Brothers. Co-workers. Neighbors. Sports teammates. Politicians. From all backgrounds and races. They all had no problem showing affection and engaging in sensitive conversations with other men.

Men hugged, sang, build human pyramids and even slept in contact with one another. By today’s standard, that feels strange. But for most of human evolution, this level of intimacy with other men was standard practice.

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Affectionate male friendships like this were commonplace because, in the 19th century, men and women were segregated in most of life up until they were married, meaning the boys spent a lot of time horsing around with the boys

Through most of human evolution, it was also documented that affection, in general, was largely platonic and separated in the mind from sex and sexual preferences.

The other influencing factor was the idea that having an affectionate, intimate (intimate as in closeness, not sexual) friendship with another man compromised a man’s heterosexuality is a relatively new concept.

It wasn’t until the late 19th century that homosexuality was studied by psychologists and defined. At this point, men started exchanging handshakes and awkward hugs instead of dancing and man-cuddles.

And of course, with the physical closeness went the conversational closeness. Men felt even less close with other men and as a result, had fewer and less close conversations about the sensitive things in life.

So out of fear of being labeled a “queer”, men further retreated away from sharing their life’s experiences and inner life with other men in a vulnerable way, especially in the context of a men’s support group.

My Personal Story Of Masculine Role Models And Emotions

I grew up in a great household with two loving, dedicated parents and a younger brother. My dad was fully committed to be an incredible parent. He gave up a lot to focus on us – hobbies, career advancements, his beloved boat – and gave us everything we could ever need.

Like most men of his generation, the one thing he couldn’t give us though was an understanding of our emotions. How could he when he was never taught how to control his emotions?

I have struggled with feelings of emotional isolation and subtle depression/anxiety my whole life.

History partly explains why…

My Dad’s father – my grandfather – grew up in Ireland. At the age of 11, he was working in the coal mines, a dangerous, grueling way to make a living. A brutal life.

At the age of 15, things were so bad in Ireland that my grandpa set out to make a new life in Canada BY HIMSELF. AT 15!

My Dad’s dad – my grandfather – had 14 children in total, of which my father was in the middle. A few of the children died.

There wasn’t much attention given to my dad and his siblings, as my dad’s parents were too busy trying to provide for their family and manage the household of so many children.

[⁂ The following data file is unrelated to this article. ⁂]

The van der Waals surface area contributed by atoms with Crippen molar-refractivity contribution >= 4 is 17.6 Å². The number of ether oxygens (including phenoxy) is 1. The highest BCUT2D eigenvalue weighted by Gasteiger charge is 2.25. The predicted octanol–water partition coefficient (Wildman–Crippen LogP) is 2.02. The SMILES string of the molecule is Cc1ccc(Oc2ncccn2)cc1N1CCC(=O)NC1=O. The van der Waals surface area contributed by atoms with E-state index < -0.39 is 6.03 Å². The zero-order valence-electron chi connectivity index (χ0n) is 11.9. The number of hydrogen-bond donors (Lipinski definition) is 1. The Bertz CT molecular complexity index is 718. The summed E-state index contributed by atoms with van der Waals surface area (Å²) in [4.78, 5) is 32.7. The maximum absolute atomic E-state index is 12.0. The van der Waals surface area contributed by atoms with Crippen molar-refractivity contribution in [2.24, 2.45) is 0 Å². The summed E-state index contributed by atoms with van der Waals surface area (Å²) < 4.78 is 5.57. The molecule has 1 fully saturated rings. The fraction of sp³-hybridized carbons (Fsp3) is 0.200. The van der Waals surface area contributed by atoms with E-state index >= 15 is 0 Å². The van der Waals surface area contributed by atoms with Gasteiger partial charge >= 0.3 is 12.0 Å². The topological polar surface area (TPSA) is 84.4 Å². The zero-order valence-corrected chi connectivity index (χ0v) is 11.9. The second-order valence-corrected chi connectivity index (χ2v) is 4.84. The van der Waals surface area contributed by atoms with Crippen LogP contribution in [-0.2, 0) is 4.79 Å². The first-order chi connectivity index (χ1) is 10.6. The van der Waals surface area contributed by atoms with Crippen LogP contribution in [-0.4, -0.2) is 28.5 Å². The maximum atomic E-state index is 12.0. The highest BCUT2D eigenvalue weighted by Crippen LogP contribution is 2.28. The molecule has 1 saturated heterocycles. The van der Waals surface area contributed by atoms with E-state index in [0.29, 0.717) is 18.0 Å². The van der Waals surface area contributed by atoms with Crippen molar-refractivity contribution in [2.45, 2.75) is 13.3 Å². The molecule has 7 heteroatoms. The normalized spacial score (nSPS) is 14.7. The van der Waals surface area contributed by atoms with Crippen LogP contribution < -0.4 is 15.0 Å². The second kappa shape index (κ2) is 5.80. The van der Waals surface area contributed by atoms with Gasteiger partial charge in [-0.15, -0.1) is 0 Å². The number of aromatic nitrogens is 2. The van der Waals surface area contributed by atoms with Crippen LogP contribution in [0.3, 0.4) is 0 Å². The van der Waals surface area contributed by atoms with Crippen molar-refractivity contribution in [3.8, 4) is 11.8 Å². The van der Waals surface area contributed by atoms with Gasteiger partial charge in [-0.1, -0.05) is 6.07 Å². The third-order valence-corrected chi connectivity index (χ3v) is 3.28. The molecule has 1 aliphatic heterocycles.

My dad never got an “I love you” or a hug from his father. He just got a handshake the day he moved out. Another one the day he got married. That’s it.

That is the man that was supposed to teach me about emotional health.

It’s not his fault that he didn’t. He couldn’t. Neither could his father. At both those times (the early and mid-1900s), life was hard.

My grandpa’s family ran out of food with the potato famine. His friends and colleagues died in world war 1 and 2. He took a long, solo journey across the Atlantic Ocean by steamship on which and people died along the way. He knew nobody in the foreign country he moved to. What an intense way to grow up.

And then my dad grows up during the Great Depression – when its hard to make a living – in a household where he was neglected due to his sheer number of siblings.

The good news that over the years my dad and I have both made tremendous progress with our relationship and our emotions. He has softened over the years and become more open and verbally supportive. I too have softened toward him.

That being said, the quiet, shameful emotional struggles that I and my father and so many men face in our private lives were passed down through the generations. In another note, if you grew up without a role model, Steve Harvey has interesting advice on becoming a man without a father.

And We Wonder Why Men Are Quietly Struggling With Their Emotions

These were the men that raised us. Men who weren’t allowed to feel. Men who were disconnected from other guys and even their own emotional experiences.

Evolutionarily speaking we’re still designed to be living in tribes, hunting with small groups of men in men’s circles

Yet for the last 300 years, humanity has been evolving in such a way that has been isolating men. It’s left men feeling disconnected from their tribe and ultimately themselves.

What Men Can Do About Feeling Isolated

Many men, successful men have recognized that isolation doesn’t lead to happiness or success, and they are seeking out tools to help continue their growth towards being better husbands, fathers, providers and – most important – feeling happier!

Men are now making efforts to reconnect by joining sports teams. Many men are making efforts to develop male friendships and are seeking out supportive tools like counseling and online men’s groups.